The second race went very similar. This time I accounted for the current more and was not over, but did not have a very good start. I decided to stay on starboard longer than anyone else to get clear air, and as a result overstood the layline. All day, I was right on the edge of being able to keep the boat flat in the puffs ( I am very light for the full rig). Being overstood definitely hurt more than normal because it was harder to keep the boat flat in low mode. I rounded the top mark in fifth but had a bad rounding and lost a boat right after. The downwind was very standard and I caught the boat that had passed me. All day, I thought staying more to the course left than your opponents was the only sure way to prevent them getting an excellent shift and making a comeback both upwind and downwind. By the end of the leg, I was overlapped with many boats and attempted to go wide and fall in behind the pinwheel. This did not quite go as intended and I ended up on the outside of a group. I tacked underneath and managed to gain a boat or two back on the upwind just by staying left. By now, the fleet was spread out and again I finished fifth.

The third race, I got an amazing start by winning the pin. Pretty quickly, I got headed but decided to just keep going because of good pressure up ahead. This turned out to be pretty costly and I dropped back to around third. I stayed there for the downwind but closed some distance. Rounding the top mark, I tacked on the first right shift and headed left. Shortly after, the wind began to die all over the course. It stayed a little longer on the right and it looked like some people made good gains over there. However, I could see whitecaps just before the bridge on the left and so headed that way, trusting that the wind would fill in. I have found that in general if the wind is dying and then coming back, betting on the new system rather than the old is favorable. I caught the shift perfectly as the pressure came back and ended up rounding the weather mark in first. I held this to the end of the race and took the win.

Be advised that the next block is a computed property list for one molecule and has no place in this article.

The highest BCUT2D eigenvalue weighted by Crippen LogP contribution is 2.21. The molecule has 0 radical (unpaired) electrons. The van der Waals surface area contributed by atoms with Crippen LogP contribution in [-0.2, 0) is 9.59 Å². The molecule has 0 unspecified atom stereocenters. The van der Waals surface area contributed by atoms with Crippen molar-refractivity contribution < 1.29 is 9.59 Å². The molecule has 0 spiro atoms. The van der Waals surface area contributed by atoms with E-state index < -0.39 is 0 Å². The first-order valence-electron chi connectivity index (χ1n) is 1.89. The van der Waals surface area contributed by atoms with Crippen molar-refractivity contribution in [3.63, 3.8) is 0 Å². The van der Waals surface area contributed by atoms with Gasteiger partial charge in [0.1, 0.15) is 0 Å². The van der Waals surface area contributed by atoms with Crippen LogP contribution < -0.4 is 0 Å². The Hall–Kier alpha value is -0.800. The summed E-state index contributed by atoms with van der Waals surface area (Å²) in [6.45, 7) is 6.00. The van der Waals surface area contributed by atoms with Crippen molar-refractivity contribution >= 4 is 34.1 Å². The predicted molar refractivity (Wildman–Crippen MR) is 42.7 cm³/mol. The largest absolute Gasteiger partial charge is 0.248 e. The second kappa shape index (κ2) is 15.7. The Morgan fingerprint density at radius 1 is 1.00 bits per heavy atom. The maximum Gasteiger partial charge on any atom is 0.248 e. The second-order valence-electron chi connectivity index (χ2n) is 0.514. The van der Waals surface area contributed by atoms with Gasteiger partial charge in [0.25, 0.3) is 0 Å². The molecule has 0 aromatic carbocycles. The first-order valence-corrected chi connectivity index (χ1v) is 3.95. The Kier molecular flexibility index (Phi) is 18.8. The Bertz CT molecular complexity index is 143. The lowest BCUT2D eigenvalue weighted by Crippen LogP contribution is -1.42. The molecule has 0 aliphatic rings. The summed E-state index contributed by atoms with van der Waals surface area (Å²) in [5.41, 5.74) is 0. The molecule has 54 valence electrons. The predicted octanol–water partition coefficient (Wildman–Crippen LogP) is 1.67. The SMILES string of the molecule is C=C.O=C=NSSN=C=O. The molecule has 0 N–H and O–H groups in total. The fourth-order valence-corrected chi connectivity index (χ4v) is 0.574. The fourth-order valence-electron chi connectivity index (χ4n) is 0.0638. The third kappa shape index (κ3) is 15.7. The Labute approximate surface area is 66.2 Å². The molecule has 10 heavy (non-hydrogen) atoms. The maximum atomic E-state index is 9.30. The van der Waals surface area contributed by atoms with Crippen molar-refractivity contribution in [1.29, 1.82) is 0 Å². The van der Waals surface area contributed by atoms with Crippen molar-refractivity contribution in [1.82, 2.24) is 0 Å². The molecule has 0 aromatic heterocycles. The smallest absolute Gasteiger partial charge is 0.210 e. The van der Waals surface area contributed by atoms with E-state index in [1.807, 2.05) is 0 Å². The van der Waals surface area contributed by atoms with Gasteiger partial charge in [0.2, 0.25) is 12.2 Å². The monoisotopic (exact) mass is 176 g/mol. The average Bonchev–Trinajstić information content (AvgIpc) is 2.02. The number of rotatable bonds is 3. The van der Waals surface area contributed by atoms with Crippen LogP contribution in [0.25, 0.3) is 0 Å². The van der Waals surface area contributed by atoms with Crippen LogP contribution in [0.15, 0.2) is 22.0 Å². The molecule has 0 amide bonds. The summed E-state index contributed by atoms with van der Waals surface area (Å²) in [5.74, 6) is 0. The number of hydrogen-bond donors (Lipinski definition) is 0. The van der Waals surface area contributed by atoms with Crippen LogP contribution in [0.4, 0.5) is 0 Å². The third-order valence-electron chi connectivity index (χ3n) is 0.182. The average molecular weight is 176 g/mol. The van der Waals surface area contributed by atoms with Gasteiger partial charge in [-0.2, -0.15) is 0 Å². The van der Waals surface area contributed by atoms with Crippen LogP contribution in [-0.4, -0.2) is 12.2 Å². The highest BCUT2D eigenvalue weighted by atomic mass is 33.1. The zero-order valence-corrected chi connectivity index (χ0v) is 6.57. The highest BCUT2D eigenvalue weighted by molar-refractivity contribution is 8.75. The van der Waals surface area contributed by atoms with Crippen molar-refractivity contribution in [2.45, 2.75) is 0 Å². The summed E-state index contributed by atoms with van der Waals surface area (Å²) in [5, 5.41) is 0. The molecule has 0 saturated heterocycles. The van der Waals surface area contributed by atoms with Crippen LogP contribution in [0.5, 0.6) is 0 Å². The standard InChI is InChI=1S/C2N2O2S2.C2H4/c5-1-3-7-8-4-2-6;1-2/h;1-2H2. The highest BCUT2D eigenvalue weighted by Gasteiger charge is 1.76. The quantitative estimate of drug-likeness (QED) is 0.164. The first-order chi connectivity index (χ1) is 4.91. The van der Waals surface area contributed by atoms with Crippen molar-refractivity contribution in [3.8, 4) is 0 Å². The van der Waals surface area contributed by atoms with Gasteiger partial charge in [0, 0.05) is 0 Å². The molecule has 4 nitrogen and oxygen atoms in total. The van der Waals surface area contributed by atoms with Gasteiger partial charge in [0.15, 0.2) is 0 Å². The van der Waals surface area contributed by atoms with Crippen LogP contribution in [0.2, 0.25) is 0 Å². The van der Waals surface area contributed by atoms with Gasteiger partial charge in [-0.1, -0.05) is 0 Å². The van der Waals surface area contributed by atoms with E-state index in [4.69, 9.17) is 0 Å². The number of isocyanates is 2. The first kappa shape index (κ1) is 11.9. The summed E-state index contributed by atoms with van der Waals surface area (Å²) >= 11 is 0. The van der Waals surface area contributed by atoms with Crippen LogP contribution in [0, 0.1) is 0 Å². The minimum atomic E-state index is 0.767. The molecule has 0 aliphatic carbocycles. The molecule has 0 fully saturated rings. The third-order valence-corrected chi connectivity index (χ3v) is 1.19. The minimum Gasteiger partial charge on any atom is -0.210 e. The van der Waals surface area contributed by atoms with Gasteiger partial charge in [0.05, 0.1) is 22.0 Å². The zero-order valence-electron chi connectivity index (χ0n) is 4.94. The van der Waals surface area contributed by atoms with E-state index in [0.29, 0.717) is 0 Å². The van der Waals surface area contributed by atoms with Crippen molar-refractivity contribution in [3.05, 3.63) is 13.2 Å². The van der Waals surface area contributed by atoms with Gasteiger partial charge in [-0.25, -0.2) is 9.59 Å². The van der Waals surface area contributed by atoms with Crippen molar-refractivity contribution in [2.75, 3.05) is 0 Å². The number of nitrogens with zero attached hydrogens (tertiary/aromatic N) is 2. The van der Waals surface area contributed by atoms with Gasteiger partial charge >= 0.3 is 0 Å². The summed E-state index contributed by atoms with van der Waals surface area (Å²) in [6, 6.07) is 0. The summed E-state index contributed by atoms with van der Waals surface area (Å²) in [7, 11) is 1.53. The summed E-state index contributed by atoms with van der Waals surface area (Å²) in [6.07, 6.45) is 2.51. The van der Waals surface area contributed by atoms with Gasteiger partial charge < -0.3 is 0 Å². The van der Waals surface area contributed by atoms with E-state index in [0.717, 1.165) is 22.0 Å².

Race four, I had another great start at the pin. I found that setting up low was crucial because of the current and that there was enough wind a long runup was not essential. This was another advantage to going left upwind. Deeper water means more current so heading near the channel allowed for better speed upwind. I tacked in a much better place than race three and rounded the weather mark in first. I held on for the downwind, but going back up the wind had increased and I was struggling to keep the boat flat. I was passed by sail 603 as a result. I got close to catching him on the downwind but was unable to and followed him for the rest of the race.

Race five was very similar, I rounded the top mark in second by banging the left corner on the upwind. I was unable to catch the boat in first but managed to hold on until the last leg. Going upwind on port tack, the whole fleet was very lifted. I found a decent shift back and decided to tack sooner, mostly to cover the boats behind me. This turned out to be a mistake as I lost one boat and finished in third. I noticed someone behind me getting to the inside of a pinwheel by going very by the lee in a puff and planing for a few seconds, this seemed to work very well.

Race six, I had a good start but lost my lane quickly and was sucked back into the pack. I stayed left longer than any of the boats near me to get clear air, but two boats went further and both beat me to the weather mark along with a few others. I caught two boats downwind, but lost one back upwind because I went too far left and overstood. On the second downwind, I was sailing by the lee trying to get to a covering position when I was hit with a surprise puff and spun out into a capsize. I got to the board quickly but the sail was on the windward side so when I brought the boat up it flipped over again. I probably should have california rolled, but I had touched the bottom while righting the boat and was unsure if it was deep enough (as well as if my drysuit neck seal was good). I finished last in that race.

All told, it was a fun day on the water with near-ideal conditions that made the racing very interesting and enjoyable. If you could find a good angle on starboard tack, there were almost always opportunities to gain. While the downwind was fairly straightforward with no gybe until the end necessary, this led to great opportunities by playing for the inside and covering your opponents.

Credit to Kaitlyn for getting a good photo!

23-24 PRSA Frostbite Series #14

2023-2023 ILCA FROSTBITE #13